St. Louis Post-Dispatch
by the Editorial Board
Residents near the West Lake and Bridgeton landfills are finally getting responses from the Environmental Protection Agency to their concerns about living next to a radioactive dumpsite precariously exposed to an advancing underground fire.
After leadfooting it for years, the EPA has mustered the political will to engage a public crying for answers. Unsurprisingly, the new openness occurs as Missouri’s congressional leaders are seeking to transfer oversight for West Lake from the EPA to the Army Corps of Engineers. Amazing how a little pressure helps move stubborn bureaucrats off the dime.
EPA Administrator Gina McCarthy met last week with representatives of a local activist group, JustMomsSTL, and said the agency would consider relocating residents. The group was rebuffed in previous efforts to meet with McCarthy and other top officials.
Residents did not create the disaster and are asking logical questions: Is anyone going to make sure the danger does not exist, or pay to move us away from it?
They should not expect remedies anytime soon but should feel encouraged that they have the EPA administrator’s attention. For the first time in its 27-year management of West Lake, the agency is at least entertaining the question of relocation and forging ahead toward a permanent remedy.
These are signs of progress. EPA administrators still maintain there is no imminent health threat and that monitoring data show no need to relocate residents temporarily or permanently.
Residents have pinned their hopes on a cleanup under the corps’Formerly Utilized Sites Remedial Action Program. Every other nuclear waste-contaminated site in St. Louis County and the location where the West Lake waste came from are covered under the program.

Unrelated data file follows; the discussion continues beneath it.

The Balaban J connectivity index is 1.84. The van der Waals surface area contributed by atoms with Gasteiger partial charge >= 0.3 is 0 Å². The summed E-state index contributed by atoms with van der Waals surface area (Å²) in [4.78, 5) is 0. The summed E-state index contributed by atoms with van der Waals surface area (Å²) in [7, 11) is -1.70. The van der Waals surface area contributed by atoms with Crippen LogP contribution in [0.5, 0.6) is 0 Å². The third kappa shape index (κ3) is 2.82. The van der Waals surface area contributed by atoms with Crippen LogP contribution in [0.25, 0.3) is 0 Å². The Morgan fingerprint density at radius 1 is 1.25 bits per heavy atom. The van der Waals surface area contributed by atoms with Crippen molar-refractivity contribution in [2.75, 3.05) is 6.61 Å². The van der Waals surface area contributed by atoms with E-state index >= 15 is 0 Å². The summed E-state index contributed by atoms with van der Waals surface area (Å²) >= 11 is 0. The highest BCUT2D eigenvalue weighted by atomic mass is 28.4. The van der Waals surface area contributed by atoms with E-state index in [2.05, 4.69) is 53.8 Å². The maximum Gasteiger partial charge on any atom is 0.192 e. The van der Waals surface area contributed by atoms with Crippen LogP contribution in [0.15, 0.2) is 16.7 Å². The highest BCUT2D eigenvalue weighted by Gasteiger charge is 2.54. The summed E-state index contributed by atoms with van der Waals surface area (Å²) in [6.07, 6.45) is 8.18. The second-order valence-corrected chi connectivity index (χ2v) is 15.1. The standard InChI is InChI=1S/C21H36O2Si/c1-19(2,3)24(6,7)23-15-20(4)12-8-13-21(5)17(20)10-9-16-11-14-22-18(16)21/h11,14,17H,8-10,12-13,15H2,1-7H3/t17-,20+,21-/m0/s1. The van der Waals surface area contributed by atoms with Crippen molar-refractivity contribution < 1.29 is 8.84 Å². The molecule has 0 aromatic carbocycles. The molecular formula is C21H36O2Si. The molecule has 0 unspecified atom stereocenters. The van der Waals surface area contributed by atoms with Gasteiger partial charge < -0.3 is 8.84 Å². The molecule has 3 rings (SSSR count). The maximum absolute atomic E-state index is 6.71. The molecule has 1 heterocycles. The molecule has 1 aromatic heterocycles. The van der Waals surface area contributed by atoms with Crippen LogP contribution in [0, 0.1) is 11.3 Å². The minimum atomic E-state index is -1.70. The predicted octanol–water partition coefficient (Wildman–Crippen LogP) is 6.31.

It appears the corps is better trained and equipped to deal with this challenge. The question is where the money would come from.
The site should be cleaned now. Worry later about who pays the bill. West Lake’s radioactive waste was generated in the early days of thenuclear weapons program. The nation must take responsibility for remediating the problem.
EPA Regional Director Mark Hague said Monday that the agency is on course to propose a final remedy and have a design approved by the end of the year to erect a barrier between the radioactive waste and the fire.
Adding to the pressure is Missouri Attorney General Chris Koster’s lawsuit against landfill owner Republic Services, which has responsibility to address the burning Bridgeton Landfill. Koster has been a harsh critic of the EPA’s pace at West Lake.
People who live and work around the landfills have every right to demand answers and know they are safe. They aren’t confident they’re getting honest answers from agencies that work closely with the corporations they oversee.
They deserve better. It’s time to stop squabbling and clean up the site.